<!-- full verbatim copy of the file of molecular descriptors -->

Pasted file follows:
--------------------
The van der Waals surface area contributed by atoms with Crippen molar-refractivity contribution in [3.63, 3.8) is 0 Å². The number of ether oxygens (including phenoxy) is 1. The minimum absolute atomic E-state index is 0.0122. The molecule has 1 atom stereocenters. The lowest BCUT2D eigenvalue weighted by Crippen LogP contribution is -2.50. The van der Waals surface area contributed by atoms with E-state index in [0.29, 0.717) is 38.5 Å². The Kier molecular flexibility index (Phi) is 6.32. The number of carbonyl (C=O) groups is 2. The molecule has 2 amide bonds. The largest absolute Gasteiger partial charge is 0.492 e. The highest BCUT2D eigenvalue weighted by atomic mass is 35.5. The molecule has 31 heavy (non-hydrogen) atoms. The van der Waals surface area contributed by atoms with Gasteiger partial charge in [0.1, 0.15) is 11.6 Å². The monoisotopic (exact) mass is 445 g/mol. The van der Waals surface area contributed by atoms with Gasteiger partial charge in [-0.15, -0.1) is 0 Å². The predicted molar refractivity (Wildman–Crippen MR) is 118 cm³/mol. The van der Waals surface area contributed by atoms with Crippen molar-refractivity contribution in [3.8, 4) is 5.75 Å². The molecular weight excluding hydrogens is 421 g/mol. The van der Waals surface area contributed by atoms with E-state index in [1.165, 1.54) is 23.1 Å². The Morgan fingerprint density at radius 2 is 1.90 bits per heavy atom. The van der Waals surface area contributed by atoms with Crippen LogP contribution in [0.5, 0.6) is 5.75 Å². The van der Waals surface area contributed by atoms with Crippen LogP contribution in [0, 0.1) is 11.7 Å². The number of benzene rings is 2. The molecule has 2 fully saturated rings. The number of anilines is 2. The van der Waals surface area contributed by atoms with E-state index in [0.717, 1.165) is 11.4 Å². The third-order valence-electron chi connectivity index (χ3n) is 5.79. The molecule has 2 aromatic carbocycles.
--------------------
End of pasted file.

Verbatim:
The van der Waals surface area contributed by atoms with Crippen molar-refractivity contribution in [3.63, 3.8) is 0 Å². The number of ether oxygens (including phenoxy) is 1. The minimum absolute atomic E-state index is 0.0122. The molecule has 1 atom stereocenters. The lowest BCUT2D eigenvalue weighted by Crippen LogP contribution is -2.50. The van der Waals surface area contributed by atoms with E-state index in [0.29, 0.717) is 38.5 Å². The Kier molecular flexibility index (Phi) is 6.32. The number of carbonyl (C=O) groups is 2. The molecule has 2 amide bonds. The largest absolute Gasteiger partial charge is 0.492 e. The highest BCUT2D eigenvalue weighted by atomic mass is 35.5. The molecule has 31 heavy (non-hydrogen) atoms. The van der Waals surface area contributed by atoms with Gasteiger partial charge in [0.1, 0.15) is 11.6 Å². The monoisotopic (exact) mass is 445 g/mol. The van der Waals surface area contributed by atoms with Gasteiger partial charge in [-0.15, -0.1) is 0 Å². The predicted molar refractivity (Wildman–Crippen MR) is 118 cm³/mol. The van der Waals surface area contributed by atoms with Crippen molar-refractivity contribution in [3.8, 4) is 5.75 Å². The molecular weight excluding hydrogens is 421 g/mol. The van der Waals surface area contributed by atoms with E-state index in [1.165, 1.54) is 23.1 Å². The Morgan fingerprint density at radius 2 is 1.90 bits per heavy atom. The van der Waals surface area contributed by atoms with Crippen LogP contribution in [0.5, 0.6) is 5.75 Å². The van der Waals surface area contributed by atoms with Crippen LogP contribution in [0, 0.1) is 11.7 Å². The number of benzene rings is 2. The molecule has 2 fully saturated rings. The number of anilines is 2. The van der Waals surface area contributed by atoms with E-state index in [0.717, 1.165) is 11.4 Å². The third-order valence-electron chi connectivity index (χ3n) is 5.79. The molecule has 2 aromatic carbocycles.